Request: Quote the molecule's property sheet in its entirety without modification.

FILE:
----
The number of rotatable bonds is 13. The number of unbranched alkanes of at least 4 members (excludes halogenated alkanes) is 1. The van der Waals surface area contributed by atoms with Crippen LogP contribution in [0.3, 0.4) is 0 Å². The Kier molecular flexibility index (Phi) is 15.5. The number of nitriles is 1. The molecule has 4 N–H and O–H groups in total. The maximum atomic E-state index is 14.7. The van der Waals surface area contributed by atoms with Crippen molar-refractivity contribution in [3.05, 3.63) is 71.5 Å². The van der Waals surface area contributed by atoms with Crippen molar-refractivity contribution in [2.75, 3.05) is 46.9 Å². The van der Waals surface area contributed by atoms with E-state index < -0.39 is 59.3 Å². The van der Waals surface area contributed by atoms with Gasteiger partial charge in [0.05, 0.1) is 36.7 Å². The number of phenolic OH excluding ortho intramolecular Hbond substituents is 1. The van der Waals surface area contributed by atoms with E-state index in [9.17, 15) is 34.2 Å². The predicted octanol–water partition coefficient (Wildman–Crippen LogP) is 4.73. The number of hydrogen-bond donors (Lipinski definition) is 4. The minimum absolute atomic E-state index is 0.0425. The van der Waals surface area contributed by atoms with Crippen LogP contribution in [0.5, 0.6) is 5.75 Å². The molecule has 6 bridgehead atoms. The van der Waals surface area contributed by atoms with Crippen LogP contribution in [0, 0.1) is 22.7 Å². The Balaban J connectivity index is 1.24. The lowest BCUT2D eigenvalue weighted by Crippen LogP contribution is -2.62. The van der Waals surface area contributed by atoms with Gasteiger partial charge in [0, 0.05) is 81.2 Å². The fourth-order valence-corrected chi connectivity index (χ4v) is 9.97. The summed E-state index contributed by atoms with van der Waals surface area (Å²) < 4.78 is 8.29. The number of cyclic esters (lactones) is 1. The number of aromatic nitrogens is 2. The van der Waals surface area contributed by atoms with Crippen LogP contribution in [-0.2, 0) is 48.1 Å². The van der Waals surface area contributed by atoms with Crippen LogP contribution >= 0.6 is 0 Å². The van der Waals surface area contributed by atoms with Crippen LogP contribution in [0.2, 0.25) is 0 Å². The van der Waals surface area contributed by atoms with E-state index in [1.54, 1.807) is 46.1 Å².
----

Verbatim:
The number of rotatable bonds is 13. The number of unbranched alkanes of at least 4 members (excludes halogenated alkanes) is 1. The van der Waals surface area contributed by atoms with Crippen LogP contribution in [0.3, 0.4) is 0 Å². The Kier molecular flexibility index (Phi) is 15.5. The number of nitriles is 1. The molecule has 4 N–H and O–H groups in total. The maximum atomic E-state index is 14.7. The van der Waals surface area contributed by atoms with Crippen molar-refractivity contribution in [3.05, 3.63) is 71.5 Å². The van der Waals surface area contributed by atoms with Crippen molar-refractivity contribution in [2.75, 3.05) is 46.9 Å². The van der Waals surface area contributed by atoms with E-state index < -0.39 is 59.3 Å². The van der Waals surface area contributed by atoms with Gasteiger partial charge in [0.05, 0.1) is 36.7 Å². The number of phenolic OH excluding ortho intramolecular Hbond substituents is 1. The van der Waals surface area contributed by atoms with E-state index in [9.17, 15) is 34.2 Å². The predicted octanol–water partition coefficient (Wildman–Crippen LogP) is 4.73. The number of hydrogen-bond donors (Lipinski definition) is 4. The minimum absolute atomic E-state index is 0.0425. The van der Waals surface area contributed by atoms with Crippen LogP contribution in [0.5, 0.6) is 5.75 Å². The molecule has 6 bridgehead atoms. The van der Waals surface area contributed by atoms with Crippen LogP contribution in [0, 0.1) is 22.7 Å². The Balaban J connectivity index is 1.24. The lowest BCUT2D eigenvalue weighted by Crippen LogP contribution is -2.62. The van der Waals surface area contributed by atoms with Gasteiger partial charge in [0, 0.05) is 81.2 Å². The fourth-order valence-corrected chi connectivity index (χ4v) is 9.97. The summed E-state index contributed by atoms with van der Waals surface area (Å²) < 4.78 is 8.29. The number of cyclic esters (lactones) is 1. The number of aromatic nitrogens is 2. The van der Waals surface area contributed by atoms with Crippen LogP contribution in [-0.2, 0) is 48.1 Å². The van der Waals surface area contributed by atoms with Crippen LogP contribution >= 0.6 is 0 Å². The van der Waals surface area contributed by atoms with Crippen LogP contribution in [0.2, 0.25) is 0 Å². The van der Waals surface area contributed by atoms with E-state index in [1.54, 1.807) is 46.1 Å².